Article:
Star Trek the Next Generation/Doctor Who Assimilation 2 vol 1 review

Star Trek the Next Generation/Doctor Who Assimilation 2 vol 1



104 pages $17

I have stated before that I do not generally like licensed books.  They rarely managed to capture the certain special something about the franchise that you liked in the first place.  I think it is as much in the reader’s knowledge of the property as anything.  Sometimes it is our preconceived ideas about the characters and how they “should” behave that ruins these books.  This is one of the reasons to me that John Byrne’s Star Trek stuff for IDW and Peter David’s New Frontier series have worked so well.  Much of it deals with characters on the edge of the franchise that we can come to them fresh.  That cannot possibly be the case in ST:TNG/Dr. Who Assimilation2.  (Wow that’s a long name) as this is a book that jumps in feet first and uses all the characters it can.

Written by Tony Lee, Scott Tipton and David Tipton and drawn/painted by Gordon Purcell, The Sharp Brothers and JK Woodward, this book’s pedigree is certainly impressive and these creators do not disappoint.  This first volume of the series does good fan service and represents both franchises well.  At C2E2 this year, I had a chance to speak with Woodward and see some of the completed pages he was displaying.  They were fabulous and he was clearly thrilled to be working on the book.  The final product shows this.  Books like this involve a lot of photo reference and need a lot to look right.  In all the right places, Woodward has used the perfect look of a character and they fit the appearance that the reader expects.  The failing of books like this as far as the art goes is that the characters too often look so different from the expectation of the reader that we are pulled right out of the story.  That does not happen in the Woodward pages.  When a tight close up is not used, the shot is more loose and iconic, giving the clear impression of the character without trying to be an exact look-alike.   The pages by the other artists do not fare quite as well, but to be fair it is a harder trick to pull off in solid line art.  Those pages change in art fits the flashback nature of those pages exceptionally well and the surprise treat(assuming you had not seen the spoiler on the cover of the individual issues) for fans of both franchises is a nice touch in the story.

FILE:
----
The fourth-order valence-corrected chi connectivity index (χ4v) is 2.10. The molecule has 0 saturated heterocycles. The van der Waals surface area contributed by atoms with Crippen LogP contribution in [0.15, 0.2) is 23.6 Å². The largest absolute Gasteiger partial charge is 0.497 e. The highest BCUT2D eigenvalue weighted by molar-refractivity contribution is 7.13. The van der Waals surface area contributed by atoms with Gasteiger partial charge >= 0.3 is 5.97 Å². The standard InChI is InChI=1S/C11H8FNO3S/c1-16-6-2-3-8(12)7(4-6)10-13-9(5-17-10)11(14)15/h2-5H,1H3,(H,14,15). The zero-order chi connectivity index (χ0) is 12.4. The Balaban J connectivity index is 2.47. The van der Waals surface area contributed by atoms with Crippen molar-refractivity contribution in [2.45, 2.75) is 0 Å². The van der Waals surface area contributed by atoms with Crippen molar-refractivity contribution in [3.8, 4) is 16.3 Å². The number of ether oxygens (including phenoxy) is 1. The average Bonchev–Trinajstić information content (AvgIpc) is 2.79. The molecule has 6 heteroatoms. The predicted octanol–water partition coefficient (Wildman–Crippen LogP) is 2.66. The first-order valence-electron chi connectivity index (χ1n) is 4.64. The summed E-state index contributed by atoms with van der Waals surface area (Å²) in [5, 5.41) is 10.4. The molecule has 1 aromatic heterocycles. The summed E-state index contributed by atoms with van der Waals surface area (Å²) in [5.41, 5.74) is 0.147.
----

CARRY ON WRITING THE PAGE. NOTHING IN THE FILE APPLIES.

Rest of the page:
Speaking of the story, this one is a lot of fun.  Both franchises feel at home in this book and the quirks of both shine through.  Anyone that knows The Doctor from before the 2005 resurrection will likely be aware that the Borg from ST:TNG owe a HUGE debt to the Cybermen.  Created decades earlier, the silver cyborgs from The Doctor’s adventures were scary and threatening long before even Captain Kirk’s earliest adventures.  Putting them together in the same story is inspired and goes exactly as you would expect.  One faction ruthless, cold and emotionless, and yet constantly duplicitous and conniving, the other cold, logical and somehow based on fear and loss, and their interaction is interesting and surprising.  The Doctor and his companions are in fine form here and the TNG crew is just as I remember them.  The intersection of the two universes is handled in a very TNG style, with Guinan and the Doctor being the only ones with any idea at all what is happening, and Picard a bit dubious of this fellow in the blue box.  There is really no point in the story where something pulled me out as can often happen in these kinds of mashup.

I did not expect to enjoy this as much as I did.  I really wanted it to be great and it was much to my surprise.  As a fan of both franchises since the late 70’s, this book was a treat that I don’t expect to see matched for a very long time.

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Filed under Comics, reviews

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